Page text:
C09.60 Fresh Concrete Tests - A new method for measuring the electrical resistance of fresh concrete was re-balloted and received several comments that must be resolved before it is finalized. The subcommittee will initiate a ballot on a new standard for the K-slump tester that measures workability. The prevision version of this test method, C1362, will be removed. Revisions to C1064 on temperature and the pressure method have been proposed. It will clarify that the verification of accuracy of the meter is pertinent to the base and top and these cannot be switched. The subcommittee received a presentation on a prototype device that is being developed to measure the air void system in fresh concrete using an acoustic air void spectrometer (by Dynaflow). The device measures air void distribution using different sound wave frequencies that excite different bubble sizes. Sound speed and attenuation of acoustic waves are affected by bubble volume and size.
C09.61 Strength - A revision was approved to C31 to better outline the requirements for initial curing of strength test specimens in the field. There are no significant technical changes in this revision but an improvement on the clarity of the requirements. There are several minor revisions in progress for the standards on testing cores, C42, testing compressive strength, C39, and the practice for making and testing concrete in the laboratory, C192. A new standard was balloted on evaluating the long-term strength of concrete containing calcium aluminate cement. The subcommittee discussed additional requirements for reporting strength test results, establishing test age tolerances for testing beams, C78, and is finalizing a precision statement for measuring the modulus of elasticity and Poisson’s ratio by ASTM C469, based on results of a recently completed inter-laboratory study (ILS).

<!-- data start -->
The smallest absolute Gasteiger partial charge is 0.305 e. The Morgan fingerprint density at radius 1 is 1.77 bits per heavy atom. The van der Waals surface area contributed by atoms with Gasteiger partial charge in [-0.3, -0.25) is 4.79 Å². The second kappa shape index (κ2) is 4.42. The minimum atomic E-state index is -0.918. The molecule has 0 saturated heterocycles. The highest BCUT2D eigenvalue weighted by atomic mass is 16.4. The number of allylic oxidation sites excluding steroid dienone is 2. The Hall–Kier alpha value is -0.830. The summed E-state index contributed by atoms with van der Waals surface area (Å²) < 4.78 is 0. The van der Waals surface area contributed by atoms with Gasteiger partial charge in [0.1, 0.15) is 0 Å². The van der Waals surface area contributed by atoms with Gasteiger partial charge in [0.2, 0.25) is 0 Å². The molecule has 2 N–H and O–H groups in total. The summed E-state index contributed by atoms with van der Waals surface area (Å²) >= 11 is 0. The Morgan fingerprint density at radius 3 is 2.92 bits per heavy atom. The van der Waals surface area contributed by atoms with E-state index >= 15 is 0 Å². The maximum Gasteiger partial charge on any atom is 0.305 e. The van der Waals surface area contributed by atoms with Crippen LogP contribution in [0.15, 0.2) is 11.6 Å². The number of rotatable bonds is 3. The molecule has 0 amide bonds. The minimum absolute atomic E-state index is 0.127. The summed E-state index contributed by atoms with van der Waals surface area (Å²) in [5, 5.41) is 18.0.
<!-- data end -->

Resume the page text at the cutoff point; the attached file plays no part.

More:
C09.66 Fluid Penetration - The subcommittee attempted to remove the test method measuring the permeable voids in concrete test, ASTM C642, because of its poor precision but could not because it is still used. They discussed improving the method, including the use of vacuum. For a similar reason, the deletion of the chloride ponding test, ASTM C1543, used to evaluate durability of concrete has been withdrawn. The method is an AASHTO standard. The subcommittee reviewed ballot results on a proposed bulk resistivity test and will revise the standard to respond to the comments. Work continues on standardizing the surface resistivity test method. Degree of saturation of the specimens and pre-conditioning specimens prior to measuring resistivity is a significant factor impacting the results. Resistivity of concrete is evolving as the preferred method of evaluating the durability of concrete. The subcommittee is working on the development of a new guide to calculate the formation factor of concrete which provides a property characterizing permeability of concrete. The results of the electrical tests are used to determine the formation factor.